When Raoul Pal, the former hedge-fund manager who founded Real Vision first learned the coronavirus was spreading rapidly, he thought, “The whole world's f—ed,”.
“I said: ‘Listen, this is the biggest economic event of all of our lifetimes — and it's coming. And that was, in retrospect, the greatest call I've ever had,” said Pal on the “Lindzanity” podcast while recalling how in a span of three to four days the spread hit Iran and then Itay.
Pal who quit his jobs at Goldman Sachs and GLG Partners and now writes market research for his Global Macro Investor also predicted in October that the Federal Reserve needed to cut interest rates to zero and warned of them falling into negative territory.
A crisis like no other
According to Pal, the pandemic will cause “the largest insolvency event in all history.” He added,
“I think the balance of probabilities is that this is a much longer event — in terms of economic impacts — than anybody is pricing in. I think it's a huge societal change that's coming from all of this.”
The isolation will make people more local and lead to complications in supply chains, he said. Bond king Jeffrey Gundlach is of a similar opinion who recently said that we are going to be “much more, less-connected to globalization.”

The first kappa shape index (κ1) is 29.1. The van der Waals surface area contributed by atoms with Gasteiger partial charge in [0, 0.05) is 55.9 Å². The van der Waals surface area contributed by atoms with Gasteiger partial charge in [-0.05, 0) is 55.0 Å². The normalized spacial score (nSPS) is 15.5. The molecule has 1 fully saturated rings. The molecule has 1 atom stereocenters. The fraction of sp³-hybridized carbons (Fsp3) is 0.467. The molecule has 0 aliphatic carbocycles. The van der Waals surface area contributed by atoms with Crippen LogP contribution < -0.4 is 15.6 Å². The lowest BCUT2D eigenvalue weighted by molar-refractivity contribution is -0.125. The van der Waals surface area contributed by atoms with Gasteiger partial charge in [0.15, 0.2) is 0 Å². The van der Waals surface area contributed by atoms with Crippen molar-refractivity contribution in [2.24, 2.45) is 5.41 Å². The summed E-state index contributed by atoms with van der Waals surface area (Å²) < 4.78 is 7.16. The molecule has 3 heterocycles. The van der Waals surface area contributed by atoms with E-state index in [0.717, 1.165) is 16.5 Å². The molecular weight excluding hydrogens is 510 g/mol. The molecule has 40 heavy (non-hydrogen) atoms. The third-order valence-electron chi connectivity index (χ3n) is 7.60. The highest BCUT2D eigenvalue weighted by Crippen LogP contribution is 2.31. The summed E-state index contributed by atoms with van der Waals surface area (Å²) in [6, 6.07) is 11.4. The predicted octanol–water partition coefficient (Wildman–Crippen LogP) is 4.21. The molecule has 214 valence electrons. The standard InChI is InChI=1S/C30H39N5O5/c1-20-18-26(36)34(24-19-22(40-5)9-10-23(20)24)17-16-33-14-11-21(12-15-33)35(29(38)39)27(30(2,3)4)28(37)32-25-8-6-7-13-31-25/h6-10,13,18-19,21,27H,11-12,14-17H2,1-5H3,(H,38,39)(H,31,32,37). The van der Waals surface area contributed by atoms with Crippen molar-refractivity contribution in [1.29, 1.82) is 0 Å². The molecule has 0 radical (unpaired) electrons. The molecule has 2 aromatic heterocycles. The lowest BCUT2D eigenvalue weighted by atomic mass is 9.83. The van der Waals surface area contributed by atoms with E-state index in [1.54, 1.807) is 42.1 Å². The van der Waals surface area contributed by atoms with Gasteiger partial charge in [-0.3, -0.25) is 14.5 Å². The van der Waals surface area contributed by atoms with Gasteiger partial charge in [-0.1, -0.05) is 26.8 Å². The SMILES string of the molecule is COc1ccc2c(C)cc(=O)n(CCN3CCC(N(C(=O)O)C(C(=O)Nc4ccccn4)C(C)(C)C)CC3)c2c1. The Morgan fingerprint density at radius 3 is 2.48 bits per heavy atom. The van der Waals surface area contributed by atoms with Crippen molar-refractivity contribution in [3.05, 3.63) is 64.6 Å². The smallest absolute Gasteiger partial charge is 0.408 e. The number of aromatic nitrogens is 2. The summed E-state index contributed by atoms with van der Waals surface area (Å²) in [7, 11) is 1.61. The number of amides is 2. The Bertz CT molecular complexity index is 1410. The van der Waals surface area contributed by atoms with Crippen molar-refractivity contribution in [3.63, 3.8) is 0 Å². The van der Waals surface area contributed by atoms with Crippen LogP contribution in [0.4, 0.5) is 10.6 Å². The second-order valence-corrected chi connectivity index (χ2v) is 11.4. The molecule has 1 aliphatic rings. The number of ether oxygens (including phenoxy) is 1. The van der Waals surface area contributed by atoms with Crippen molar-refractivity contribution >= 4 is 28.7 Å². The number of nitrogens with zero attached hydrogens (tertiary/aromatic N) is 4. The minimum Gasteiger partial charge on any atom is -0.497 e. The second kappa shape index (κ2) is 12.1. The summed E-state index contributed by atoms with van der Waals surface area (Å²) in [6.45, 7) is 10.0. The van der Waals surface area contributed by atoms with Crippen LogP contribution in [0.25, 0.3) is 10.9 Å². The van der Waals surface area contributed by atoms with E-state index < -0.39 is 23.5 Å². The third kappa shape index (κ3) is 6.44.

Last week, Kristalina Georgieva, head of the International Monetary Fund (IMF) also said that it is a “gigantic” problem and a “crisis like no other, (…).” Never in the history of the IMF have we witnessed a situation in which the world economy came to a standstill.”
“This is either zero or it’s millions”
Already, the norovirus caused the Dow and the S&P 500 to have their worst first quarter. But those projecting sharp V-shaped recovery in the last two quarters of this year, in Pal’s opinion are incorrect in their assumptions. He is expecting another 20% downside before “3- or 4-month bounce of hope.”
As coronavirus drags on without production and consumption, it heightens the risk of bankruptcy and deflation. Under these circumstances, Pal suggests allocating 25% of your portfolio to Bitcoin, gold, cash, and trading opportunities each.
While the world’s leading cryptocurrency dropped over 40% in line with the stock market, it has recovered 84% of its value since then.
Social Capital CEO Chamath Palihapitiya, an early Bitcoin investor who back in 2013 owned about 5% of the entire BTC, believes “This is either zero or it’s millions.”
A former Facebook executive, he said currently it is still a speculative investment but “the path dependence for Bitcoin is if it looks like [debasement] is likely, it will really emerge as a flight to safety,” Palihapitiya said.